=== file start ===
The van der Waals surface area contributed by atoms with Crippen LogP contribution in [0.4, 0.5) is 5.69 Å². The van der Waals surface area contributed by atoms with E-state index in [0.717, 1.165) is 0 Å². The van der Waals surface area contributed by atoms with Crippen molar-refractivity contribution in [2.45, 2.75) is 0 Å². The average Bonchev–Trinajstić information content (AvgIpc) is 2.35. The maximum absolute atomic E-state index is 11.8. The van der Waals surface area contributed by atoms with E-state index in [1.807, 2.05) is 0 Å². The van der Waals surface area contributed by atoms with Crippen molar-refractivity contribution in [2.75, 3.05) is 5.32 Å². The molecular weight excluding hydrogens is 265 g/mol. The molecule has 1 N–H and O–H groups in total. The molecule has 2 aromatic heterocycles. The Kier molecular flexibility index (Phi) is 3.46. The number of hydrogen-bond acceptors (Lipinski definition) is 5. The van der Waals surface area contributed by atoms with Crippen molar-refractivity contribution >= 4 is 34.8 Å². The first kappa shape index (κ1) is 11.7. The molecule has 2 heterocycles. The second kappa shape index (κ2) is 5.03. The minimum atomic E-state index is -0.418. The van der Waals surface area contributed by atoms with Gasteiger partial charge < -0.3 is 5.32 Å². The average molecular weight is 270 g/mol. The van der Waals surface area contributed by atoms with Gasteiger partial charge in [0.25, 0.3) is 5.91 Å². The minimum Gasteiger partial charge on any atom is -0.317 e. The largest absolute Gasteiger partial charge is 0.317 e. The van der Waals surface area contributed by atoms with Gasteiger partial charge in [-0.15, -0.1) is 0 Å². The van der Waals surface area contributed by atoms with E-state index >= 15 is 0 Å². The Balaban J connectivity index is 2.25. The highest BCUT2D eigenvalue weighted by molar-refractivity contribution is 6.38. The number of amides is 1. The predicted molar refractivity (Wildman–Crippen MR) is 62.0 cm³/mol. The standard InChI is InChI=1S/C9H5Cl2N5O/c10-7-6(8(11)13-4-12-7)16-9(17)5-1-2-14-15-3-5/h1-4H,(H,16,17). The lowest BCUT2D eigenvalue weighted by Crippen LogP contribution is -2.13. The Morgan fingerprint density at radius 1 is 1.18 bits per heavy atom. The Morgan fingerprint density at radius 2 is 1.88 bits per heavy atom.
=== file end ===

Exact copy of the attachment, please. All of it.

The van der Waals surface area contributed by atoms with Crippen LogP contribution in [0.4, 0.5) is 5.69 Å². The van der Waals surface area contributed by atoms with E-state index in [0.717, 1.165) is 0 Å². The van der Waals surface area contributed by atoms with Crippen molar-refractivity contribution in [2.45, 2.75) is 0 Å². The average Bonchev–Trinajstić information content (AvgIpc) is 2.35. The maximum absolute atomic E-state index is 11.8. The van der Waals surface area contributed by atoms with E-state index in [1.807, 2.05) is 0 Å². The van der Waals surface area contributed by atoms with Crippen molar-refractivity contribution in [2.75, 3.05) is 5.32 Å². The molecular weight excluding hydrogens is 265 g/mol. The molecule has 1 N–H and O–H groups in total. The molecule has 2 aromatic heterocycles. The Kier molecular flexibility index (Phi) is 3.46. The number of hydrogen-bond acceptors (Lipinski definition) is 5. The van der Waals surface area contributed by atoms with Crippen molar-refractivity contribution >= 4 is 34.8 Å². The first kappa shape index (κ1) is 11.7. The molecule has 2 heterocycles. The second kappa shape index (κ2) is 5.03. The minimum atomic E-state index is -0.418. The van der Waals surface area contributed by atoms with Gasteiger partial charge < -0.3 is 5.32 Å². The average molecular weight is 270 g/mol. The van der Waals surface area contributed by atoms with Gasteiger partial charge in [0.25, 0.3) is 5.91 Å². The minimum Gasteiger partial charge on any atom is -0.317 e. The largest absolute Gasteiger partial charge is 0.317 e. The van der Waals surface area contributed by atoms with Gasteiger partial charge in [-0.15, -0.1) is 0 Å². The van der Waals surface area contributed by atoms with E-state index >= 15 is 0 Å². The Balaban J connectivity index is 2.25. The highest BCUT2D eigenvalue weighted by molar-refractivity contribution is 6.38. The number of amides is 1. The predicted molar refractivity (Wildman–Crippen MR) is 62.0 cm³/mol. The standard InChI is InChI=1S/C9H5Cl2N5O/c10-7-6(8(11)13-4-12-7)16-9(17)5-1-2-14-15-3-5/h1-4H,(H,16,17). The lowest BCUT2D eigenvalue weighted by Crippen LogP contribution is -2.13. The Morgan fingerprint density at radius 1 is 1.18 bits per heavy atom. The Morgan fingerprint density at radius 2 is 1.88 bits per heavy atom.